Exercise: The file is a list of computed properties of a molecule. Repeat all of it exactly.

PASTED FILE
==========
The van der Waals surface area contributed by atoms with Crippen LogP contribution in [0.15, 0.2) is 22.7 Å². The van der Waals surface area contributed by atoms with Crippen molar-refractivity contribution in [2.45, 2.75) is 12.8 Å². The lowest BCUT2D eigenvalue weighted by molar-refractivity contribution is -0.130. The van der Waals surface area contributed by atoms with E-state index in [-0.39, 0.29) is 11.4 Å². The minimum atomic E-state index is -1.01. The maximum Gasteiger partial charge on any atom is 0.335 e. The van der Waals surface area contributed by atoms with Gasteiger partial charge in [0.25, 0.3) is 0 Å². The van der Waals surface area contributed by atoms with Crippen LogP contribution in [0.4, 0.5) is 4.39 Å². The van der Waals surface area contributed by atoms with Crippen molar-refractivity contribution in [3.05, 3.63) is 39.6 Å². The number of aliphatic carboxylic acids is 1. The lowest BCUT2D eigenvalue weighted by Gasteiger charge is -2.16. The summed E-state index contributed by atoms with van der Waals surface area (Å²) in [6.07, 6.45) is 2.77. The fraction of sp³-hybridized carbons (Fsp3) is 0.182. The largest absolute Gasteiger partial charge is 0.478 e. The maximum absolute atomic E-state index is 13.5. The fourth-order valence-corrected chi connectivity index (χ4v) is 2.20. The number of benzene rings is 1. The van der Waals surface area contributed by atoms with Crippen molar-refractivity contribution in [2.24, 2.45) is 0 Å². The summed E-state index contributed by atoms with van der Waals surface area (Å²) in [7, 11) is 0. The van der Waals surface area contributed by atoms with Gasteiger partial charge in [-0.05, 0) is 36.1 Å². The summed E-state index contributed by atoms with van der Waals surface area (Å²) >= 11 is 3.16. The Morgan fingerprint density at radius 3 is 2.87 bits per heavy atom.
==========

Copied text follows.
The van der Waals surface area contributed by atoms with Crippen LogP contribution in [0.15, 0.2) is 22.7 Å². The van der Waals surface area contributed by atoms with Crippen molar-refractivity contribution in [2.45, 2.75) is 12.8 Å². The lowest BCUT2D eigenvalue weighted by molar-refractivity contribution is -0.130. The van der Waals surface area contributed by atoms with E-state index in [-0.39, 0.29) is 11.4 Å². The minimum atomic E-state index is -1.01. The maximum Gasteiger partial charge on any atom is 0.335 e. The van der Waals surface area contributed by atoms with Gasteiger partial charge in [0.25, 0.3) is 0 Å². The van der Waals surface area contributed by atoms with Crippen LogP contribution in [0.4, 0.5) is 4.39 Å². The van der Waals surface area contributed by atoms with Crippen molar-refractivity contribution in [3.05, 3.63) is 39.6 Å². The number of aliphatic carboxylic acids is 1. The lowest BCUT2D eigenvalue weighted by Gasteiger charge is -2.16. The summed E-state index contributed by atoms with van der Waals surface area (Å²) in [6.07, 6.45) is 2.77. The fraction of sp³-hybridized carbons (Fsp3) is 0.182. The largest absolute Gasteiger partial charge is 0.478 e. The maximum absolute atomic E-state index is 13.5. The fourth-order valence-corrected chi connectivity index (χ4v) is 2.20. The number of benzene rings is 1. The van der Waals surface area contributed by atoms with Crippen molar-refractivity contribution in [2.24, 2.45) is 0 Å². The summed E-state index contributed by atoms with van der Waals surface area (Å²) in [7, 11) is 0. The van der Waals surface area contributed by atoms with Gasteiger partial charge in [-0.05, 0) is 36.1 Å². The summed E-state index contributed by atoms with van der Waals surface area (Å²) >= 11 is 3.16. The Morgan fingerprint density at radius 3 is 2.87 bits per heavy atom.